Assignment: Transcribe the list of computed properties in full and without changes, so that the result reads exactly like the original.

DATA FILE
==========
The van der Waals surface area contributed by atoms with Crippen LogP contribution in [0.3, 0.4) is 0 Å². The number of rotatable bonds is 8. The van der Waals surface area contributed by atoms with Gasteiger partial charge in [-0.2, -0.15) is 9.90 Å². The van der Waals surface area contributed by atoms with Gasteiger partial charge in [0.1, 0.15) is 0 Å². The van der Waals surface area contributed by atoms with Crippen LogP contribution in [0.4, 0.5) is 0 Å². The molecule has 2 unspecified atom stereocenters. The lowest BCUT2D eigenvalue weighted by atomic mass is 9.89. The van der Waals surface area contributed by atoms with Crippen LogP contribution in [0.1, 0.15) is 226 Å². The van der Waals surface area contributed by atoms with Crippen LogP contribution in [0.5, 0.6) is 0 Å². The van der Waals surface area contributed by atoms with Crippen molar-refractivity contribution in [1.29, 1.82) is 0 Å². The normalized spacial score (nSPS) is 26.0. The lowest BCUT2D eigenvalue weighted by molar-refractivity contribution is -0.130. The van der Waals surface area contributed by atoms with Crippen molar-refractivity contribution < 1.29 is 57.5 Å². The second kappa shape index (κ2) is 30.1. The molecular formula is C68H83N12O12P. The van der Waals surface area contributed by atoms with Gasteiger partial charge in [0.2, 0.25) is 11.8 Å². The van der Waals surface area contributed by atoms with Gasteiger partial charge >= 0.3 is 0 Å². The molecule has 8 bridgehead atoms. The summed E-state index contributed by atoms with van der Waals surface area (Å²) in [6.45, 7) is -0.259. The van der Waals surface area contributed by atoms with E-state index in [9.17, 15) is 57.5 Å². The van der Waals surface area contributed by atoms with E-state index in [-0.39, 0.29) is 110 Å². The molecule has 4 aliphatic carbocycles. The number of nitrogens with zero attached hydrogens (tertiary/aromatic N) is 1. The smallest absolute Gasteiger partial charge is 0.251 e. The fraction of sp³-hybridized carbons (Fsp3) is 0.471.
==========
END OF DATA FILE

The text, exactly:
The van der Waals surface area contributed by atoms with Crippen LogP contribution in [0.3, 0.4) is 0 Å². The number of rotatable bonds is 8. The van der Waals surface area contributed by atoms with Gasteiger partial charge in [-0.2, -0.15) is 9.90 Å². The van der Waals surface area contributed by atoms with Gasteiger partial charge in [0.1, 0.15) is 0 Å². The van der Waals surface area contributed by atoms with Crippen LogP contribution in [0.4, 0.5) is 0 Å². The molecule has 2 unspecified atom stereocenters. The lowest BCUT2D eigenvalue weighted by atomic mass is 9.89. The van der Waals surface area contributed by atoms with Crippen LogP contribution in [0.1, 0.15) is 226 Å². The van der Waals surface area contributed by atoms with Crippen LogP contribution in [0.5, 0.6) is 0 Å². The van der Waals surface area contributed by atoms with Crippen molar-refractivity contribution in [1.29, 1.82) is 0 Å². The normalized spacial score (nSPS) is 26.0. The lowest BCUT2D eigenvalue weighted by molar-refractivity contribution is -0.130. The van der Waals surface area contributed by atoms with Crippen molar-refractivity contribution < 1.29 is 57.5 Å². The second kappa shape index (κ2) is 30.1. The molecular formula is C68H83N12O12P. The van der Waals surface area contributed by atoms with Gasteiger partial charge in [0.2, 0.25) is 11.8 Å². The van der Waals surface area contributed by atoms with Gasteiger partial charge >= 0.3 is 0 Å². The molecule has 8 bridgehead atoms. The summed E-state index contributed by atoms with van der Waals surface area (Å²) in [6.45, 7) is -0.259. The van der Waals surface area contributed by atoms with E-state index in [9.17, 15) is 57.5 Å². The van der Waals surface area contributed by atoms with E-state index in [-0.39, 0.29) is 110 Å². The molecule has 4 aliphatic carbocycles. The number of nitrogens with zero attached hydrogens (tertiary/aromatic N) is 1. The smallest absolute Gasteiger partial charge is 0.251 e. The fraction of sp³-hybridized carbons (Fsp3) is 0.471.